©istockphoto/da-kukA com­fort­able hik­ing back­pack will trans­form your hikes. A bad back­pack, how­ev­er, will great­ly lim­it your poten­tial. With all the options out there, it can be dif­fi­cult to know the dif­fer­ence between a good back­pack and a bad one. Among a huge vari­ety of shapes, styles, and sizes—how do you know which is best for you?

Back­pack Size
The first thing you need to con­sid­er is the size of the back­pack. Dif­fer­ent hik­ers have dif­fer­ent needs, and pick­ing a back­pack that is too small or large for your jour­ney means you will have to over­stuff it, or under­fill it. If you do this, the weight won’t be even­ly dis­trib­uted and the back­pack might put too much pres­sure on cer­tain parts of your back. This will become painful after an hour or so of hiking.

To com­bat this, write down every­thing you will need for your upcom­ing trek, or what you car­ry on your usu­al hikes. This should give you a good idea of how many liters your back­pack will need to be. Typ­i­cal back­pack sizes are small, medi­um, and large, and many have a range of adjusta­bil­i­ty in tor­so height and hip belt. You should con­sid­er the length of your tor­so, rather than your height when choos­ing a back­pack; if you are tall but you have a small tor­so, a medi­um back­pack will prob­a­bly fit best.

The ulti­mate goal is to find a back­pack that will have room for every­thing you need with­out being too big, cre­at­ing a poten­tial­ly over­weight pack.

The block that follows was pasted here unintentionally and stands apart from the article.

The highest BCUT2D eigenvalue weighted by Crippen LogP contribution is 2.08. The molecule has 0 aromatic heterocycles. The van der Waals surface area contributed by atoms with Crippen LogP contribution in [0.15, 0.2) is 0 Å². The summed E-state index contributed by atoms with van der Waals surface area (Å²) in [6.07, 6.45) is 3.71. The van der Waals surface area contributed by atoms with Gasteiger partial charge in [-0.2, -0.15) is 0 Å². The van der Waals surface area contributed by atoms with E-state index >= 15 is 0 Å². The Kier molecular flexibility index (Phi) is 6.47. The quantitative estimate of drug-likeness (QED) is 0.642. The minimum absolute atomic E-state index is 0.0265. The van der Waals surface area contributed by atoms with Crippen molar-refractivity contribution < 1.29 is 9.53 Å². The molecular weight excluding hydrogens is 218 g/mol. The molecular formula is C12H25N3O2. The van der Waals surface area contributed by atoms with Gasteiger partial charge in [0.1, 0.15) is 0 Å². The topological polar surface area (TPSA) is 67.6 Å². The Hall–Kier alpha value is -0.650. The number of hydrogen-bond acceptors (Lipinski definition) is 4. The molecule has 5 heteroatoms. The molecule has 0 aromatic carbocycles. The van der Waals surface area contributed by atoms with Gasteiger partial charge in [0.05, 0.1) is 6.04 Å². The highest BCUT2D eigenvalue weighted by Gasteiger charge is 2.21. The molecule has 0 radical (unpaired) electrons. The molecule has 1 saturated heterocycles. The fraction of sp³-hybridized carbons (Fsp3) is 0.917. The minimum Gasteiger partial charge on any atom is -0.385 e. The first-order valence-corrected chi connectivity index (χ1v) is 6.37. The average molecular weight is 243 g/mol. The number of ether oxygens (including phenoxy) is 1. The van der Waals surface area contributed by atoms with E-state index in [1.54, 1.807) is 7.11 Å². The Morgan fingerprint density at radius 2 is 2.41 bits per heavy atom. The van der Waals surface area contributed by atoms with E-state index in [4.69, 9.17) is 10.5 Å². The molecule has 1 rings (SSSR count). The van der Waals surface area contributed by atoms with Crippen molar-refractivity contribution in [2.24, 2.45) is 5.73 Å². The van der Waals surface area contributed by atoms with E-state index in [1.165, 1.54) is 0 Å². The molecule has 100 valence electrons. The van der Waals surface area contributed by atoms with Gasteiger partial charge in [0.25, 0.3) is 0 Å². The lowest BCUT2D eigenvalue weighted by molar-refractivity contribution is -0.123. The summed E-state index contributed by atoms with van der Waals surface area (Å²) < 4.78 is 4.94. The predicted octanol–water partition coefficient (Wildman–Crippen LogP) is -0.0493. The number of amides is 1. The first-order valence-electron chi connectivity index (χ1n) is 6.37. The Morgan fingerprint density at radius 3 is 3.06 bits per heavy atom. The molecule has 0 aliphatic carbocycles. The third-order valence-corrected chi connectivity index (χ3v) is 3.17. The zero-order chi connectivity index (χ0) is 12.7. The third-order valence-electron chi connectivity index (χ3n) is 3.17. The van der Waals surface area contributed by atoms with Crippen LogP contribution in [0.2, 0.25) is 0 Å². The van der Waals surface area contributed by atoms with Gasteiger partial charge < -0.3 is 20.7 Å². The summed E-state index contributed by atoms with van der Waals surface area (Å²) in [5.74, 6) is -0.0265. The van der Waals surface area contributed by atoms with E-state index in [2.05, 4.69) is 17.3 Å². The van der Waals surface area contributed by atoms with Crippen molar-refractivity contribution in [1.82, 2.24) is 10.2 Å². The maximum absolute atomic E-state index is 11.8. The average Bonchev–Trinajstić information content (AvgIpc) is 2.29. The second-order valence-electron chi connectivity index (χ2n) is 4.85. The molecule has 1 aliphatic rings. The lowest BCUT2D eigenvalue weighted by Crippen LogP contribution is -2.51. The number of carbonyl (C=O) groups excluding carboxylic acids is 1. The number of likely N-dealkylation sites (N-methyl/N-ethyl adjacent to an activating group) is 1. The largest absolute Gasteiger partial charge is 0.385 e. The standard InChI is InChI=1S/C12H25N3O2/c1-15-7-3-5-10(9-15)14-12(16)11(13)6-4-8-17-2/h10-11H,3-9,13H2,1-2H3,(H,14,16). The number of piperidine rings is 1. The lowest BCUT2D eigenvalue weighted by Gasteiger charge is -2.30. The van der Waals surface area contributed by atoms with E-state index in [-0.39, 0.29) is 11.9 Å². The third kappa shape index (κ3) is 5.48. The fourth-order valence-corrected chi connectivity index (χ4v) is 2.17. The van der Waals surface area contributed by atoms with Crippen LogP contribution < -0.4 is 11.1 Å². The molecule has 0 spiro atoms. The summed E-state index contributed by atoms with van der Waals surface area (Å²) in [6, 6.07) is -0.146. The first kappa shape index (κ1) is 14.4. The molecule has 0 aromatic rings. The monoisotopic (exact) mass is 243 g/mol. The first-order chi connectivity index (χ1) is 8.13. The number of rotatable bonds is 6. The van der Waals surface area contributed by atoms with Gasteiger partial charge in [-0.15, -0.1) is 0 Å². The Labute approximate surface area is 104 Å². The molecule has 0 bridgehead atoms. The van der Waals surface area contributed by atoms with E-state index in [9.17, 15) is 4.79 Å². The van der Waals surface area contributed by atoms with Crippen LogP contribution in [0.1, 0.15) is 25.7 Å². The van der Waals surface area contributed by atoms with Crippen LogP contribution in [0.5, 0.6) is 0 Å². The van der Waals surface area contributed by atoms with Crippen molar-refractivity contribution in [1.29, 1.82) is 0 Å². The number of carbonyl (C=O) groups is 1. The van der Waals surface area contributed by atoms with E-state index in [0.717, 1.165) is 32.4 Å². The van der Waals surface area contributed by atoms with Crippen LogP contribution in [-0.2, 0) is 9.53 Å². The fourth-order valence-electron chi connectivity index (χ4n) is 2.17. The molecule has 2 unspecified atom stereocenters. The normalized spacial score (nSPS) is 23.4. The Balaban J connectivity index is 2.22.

Car­ry­ing Capacity
The next thing you need to con­sid­er is the car­ry­ing capac­i­ty of the back­pack and your end goals. For exam­ple, if you are trav­el­ing on planes or bus­es with the pack, you’ll want to make sure that it can fit in over­head compartments.

The length of your trip is the main thing to con­sid­er when it comes to car­ry­ing capac­i­ty. If you are plan­ning hik­ing trips that will last for more than one day, you will need an overnight back­pack with at least a 35-liter range. Mul­ti-day packs typ­i­cal­ly range around 45 liters up to 70 liters. This will have enough room for water, hik­ing gear and over­sight pro­vi­sions. How­ev­er, if you only plan hik­ing trips that last a few hours, a small­er back­pack will be just fine (15 liters or 22 liters are com­mon sizes for day hikes).

Once you have worked out the best size and vol­ume for your back­pack, you can start to think about the back­pack sus­pen­sion sys­tem. Hik­ing packs are fair­ly heavy, so it’s impor­tant to find a back­pack that spreads the weight around your body even­ly, with no pres­sure points. If you buy a bag that has no sus­pen­sion, your shoul­ders will car­ry all the weight and with­in a few hours, you will be in pain.

The ide­al hik­ing back­pack will come with a decent hip belt, chest or ster­num strap, and shoul­der straps. This secures the pack to your body so you don’t feel the weight as much. It also means you can move around freely with­out wor­ry­ing about your back­pack falling off or com­ing loose.

It is best to choose back­packs that have thick, padded shoul­der straps that will dig into your shoul­ders less, and the thick­ness of the straps will help to dis­trib­ute the weight even­ly across your shoulders.

Do your home­work and spend some time try­ing on packs before mak­ing your purchase.